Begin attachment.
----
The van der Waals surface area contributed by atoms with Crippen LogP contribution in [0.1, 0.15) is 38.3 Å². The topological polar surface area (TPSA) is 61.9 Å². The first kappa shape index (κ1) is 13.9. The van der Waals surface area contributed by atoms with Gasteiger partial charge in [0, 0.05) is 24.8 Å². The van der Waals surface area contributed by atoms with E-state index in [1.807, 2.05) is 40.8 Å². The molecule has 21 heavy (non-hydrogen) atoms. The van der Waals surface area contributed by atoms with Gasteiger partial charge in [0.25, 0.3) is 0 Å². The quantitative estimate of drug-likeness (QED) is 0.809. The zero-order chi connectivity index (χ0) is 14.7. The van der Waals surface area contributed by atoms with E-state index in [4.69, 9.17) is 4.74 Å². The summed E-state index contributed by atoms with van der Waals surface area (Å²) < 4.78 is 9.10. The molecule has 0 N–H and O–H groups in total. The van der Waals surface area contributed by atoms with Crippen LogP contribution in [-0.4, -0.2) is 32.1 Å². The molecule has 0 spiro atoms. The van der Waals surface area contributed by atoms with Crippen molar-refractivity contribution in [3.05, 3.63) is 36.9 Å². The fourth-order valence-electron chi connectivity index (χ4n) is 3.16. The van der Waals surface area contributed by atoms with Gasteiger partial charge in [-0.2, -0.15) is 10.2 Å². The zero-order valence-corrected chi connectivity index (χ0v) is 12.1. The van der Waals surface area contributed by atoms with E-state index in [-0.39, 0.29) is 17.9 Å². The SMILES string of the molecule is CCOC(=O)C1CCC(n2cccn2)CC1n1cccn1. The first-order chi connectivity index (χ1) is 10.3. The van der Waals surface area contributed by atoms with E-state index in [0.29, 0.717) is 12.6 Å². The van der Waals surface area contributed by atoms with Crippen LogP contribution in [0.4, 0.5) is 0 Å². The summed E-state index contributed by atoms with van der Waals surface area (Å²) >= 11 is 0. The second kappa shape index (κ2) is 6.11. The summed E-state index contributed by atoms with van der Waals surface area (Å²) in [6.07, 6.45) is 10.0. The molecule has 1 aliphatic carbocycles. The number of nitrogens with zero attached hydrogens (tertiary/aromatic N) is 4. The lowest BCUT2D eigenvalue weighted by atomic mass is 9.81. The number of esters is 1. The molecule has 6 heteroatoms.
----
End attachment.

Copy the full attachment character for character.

The van der Waals surface area contributed by atoms with Crippen LogP contribution in [0.1, 0.15) is 38.3 Å². The topological polar surface area (TPSA) is 61.9 Å². The first kappa shape index (κ1) is 13.9. The van der Waals surface area contributed by atoms with Gasteiger partial charge in [0, 0.05) is 24.8 Å². The van der Waals surface area contributed by atoms with E-state index in [1.807, 2.05) is 40.8 Å². The molecule has 21 heavy (non-hydrogen) atoms. The van der Waals surface area contributed by atoms with Gasteiger partial charge in [0.25, 0.3) is 0 Å². The quantitative estimate of drug-likeness (QED) is 0.809. The zero-order chi connectivity index (χ0) is 14.7. The van der Waals surface area contributed by atoms with E-state index in [4.69, 9.17) is 4.74 Å². The summed E-state index contributed by atoms with van der Waals surface area (Å²) < 4.78 is 9.10. The molecule has 0 N–H and O–H groups in total. The van der Waals surface area contributed by atoms with Crippen LogP contribution in [-0.4, -0.2) is 32.1 Å². The molecule has 0 spiro atoms. The van der Waals surface area contributed by atoms with Crippen molar-refractivity contribution in [3.05, 3.63) is 36.9 Å². The fourth-order valence-electron chi connectivity index (χ4n) is 3.16. The van der Waals surface area contributed by atoms with Gasteiger partial charge in [-0.2, -0.15) is 10.2 Å². The zero-order valence-corrected chi connectivity index (χ0v) is 12.1. The van der Waals surface area contributed by atoms with E-state index in [-0.39, 0.29) is 17.9 Å². The SMILES string of the molecule is CCOC(=O)C1CCC(n2cccn2)CC1n1cccn1. The first-order chi connectivity index (χ1) is 10.3. The van der Waals surface area contributed by atoms with E-state index in [0.29, 0.717) is 12.6 Å². The van der Waals surface area contributed by atoms with Crippen LogP contribution in [0.4, 0.5) is 0 Å². The summed E-state index contributed by atoms with van der Waals surface area (Å²) >= 11 is 0. The second kappa shape index (κ2) is 6.11. The summed E-state index contributed by atoms with van der Waals surface area (Å²) in [6.07, 6.45) is 10.0. The molecule has 1 aliphatic carbocycles. The number of nitrogens with zero attached hydrogens (tertiary/aromatic N) is 4. The lowest BCUT2D eigenvalue weighted by atomic mass is 9.81. The number of esters is 1. The molecule has 6 heteroatoms.